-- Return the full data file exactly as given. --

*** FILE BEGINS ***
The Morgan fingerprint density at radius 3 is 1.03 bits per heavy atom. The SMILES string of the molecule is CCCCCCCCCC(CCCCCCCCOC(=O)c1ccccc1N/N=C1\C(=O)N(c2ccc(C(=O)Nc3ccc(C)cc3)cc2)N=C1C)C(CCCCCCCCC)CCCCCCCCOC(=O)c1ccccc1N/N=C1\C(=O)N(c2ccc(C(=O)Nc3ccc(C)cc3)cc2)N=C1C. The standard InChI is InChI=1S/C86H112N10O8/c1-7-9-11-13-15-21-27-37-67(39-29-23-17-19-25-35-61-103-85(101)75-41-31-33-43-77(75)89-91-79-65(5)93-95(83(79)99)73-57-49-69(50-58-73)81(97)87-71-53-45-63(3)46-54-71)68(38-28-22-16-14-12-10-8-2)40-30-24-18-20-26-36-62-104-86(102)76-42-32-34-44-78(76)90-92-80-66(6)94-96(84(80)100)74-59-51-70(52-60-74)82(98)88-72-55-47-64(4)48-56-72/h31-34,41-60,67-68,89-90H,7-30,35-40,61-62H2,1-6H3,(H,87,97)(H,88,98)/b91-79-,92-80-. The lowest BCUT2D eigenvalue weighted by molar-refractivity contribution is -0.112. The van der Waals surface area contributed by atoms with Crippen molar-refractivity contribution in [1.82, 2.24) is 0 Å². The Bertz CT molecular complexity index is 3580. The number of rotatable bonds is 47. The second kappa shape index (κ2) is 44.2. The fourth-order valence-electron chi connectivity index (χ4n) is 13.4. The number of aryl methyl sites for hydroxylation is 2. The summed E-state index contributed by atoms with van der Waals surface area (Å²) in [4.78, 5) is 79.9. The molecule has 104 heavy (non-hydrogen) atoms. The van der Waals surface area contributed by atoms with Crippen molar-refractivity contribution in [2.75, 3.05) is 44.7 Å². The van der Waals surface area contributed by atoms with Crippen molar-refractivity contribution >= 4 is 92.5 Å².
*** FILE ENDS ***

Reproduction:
The Morgan fingerprint density at radius 3 is 1.03 bits per heavy atom. The SMILES string of the molecule is CCCCCCCCCC(CCCCCCCCOC(=O)c1ccccc1N/N=C1\C(=O)N(c2ccc(C(=O)Nc3ccc(C)cc3)cc2)N=C1C)C(CCCCCCCCC)CCCCCCCCOC(=O)c1ccccc1N/N=C1\C(=O)N(c2ccc(C(=O)Nc3ccc(C)cc3)cc2)N=C1C. The standard InChI is InChI=1S/C86H112N10O8/c1-7-9-11-13-15-21-27-37-67(39-29-23-17-19-25-35-61-103-85(101)75-41-31-33-43-77(75)89-91-79-65(5)93-95(83(79)99)73-57-49-69(50-58-73)81(97)87-71-53-45-63(3)46-54-71)68(38-28-22-16-14-12-10-8-2)40-30-24-18-20-26-36-62-104-86(102)76-42-32-34-44-78(76)90-92-80-66(6)94-96(84(80)100)74-59-51-70(52-60-74)82(98)88-72-55-47-64(4)48-56-72/h31-34,41-60,67-68,89-90H,7-30,35-40,61-62H2,1-6H3,(H,87,97)(H,88,98)/b91-79-,92-80-. The lowest BCUT2D eigenvalue weighted by molar-refractivity contribution is -0.112. The van der Waals surface area contributed by atoms with Crippen molar-refractivity contribution in [1.82, 2.24) is 0 Å². The Bertz CT molecular complexity index is 3580. The number of rotatable bonds is 47. The second kappa shape index (κ2) is 44.2. The fourth-order valence-electron chi connectivity index (χ4n) is 13.4. The number of aryl methyl sites for hydroxylation is 2. The summed E-state index contributed by atoms with van der Waals surface area (Å²) in [4.78, 5) is 79.9. The molecule has 104 heavy (non-hydrogen) atoms. The van der Waals surface area contributed by atoms with Crippen molar-refractivity contribution in [2.75, 3.05) is 44.7 Å². The van der Waals surface area contributed by atoms with Crippen molar-refractivity contribution >= 4 is 92.5 Å².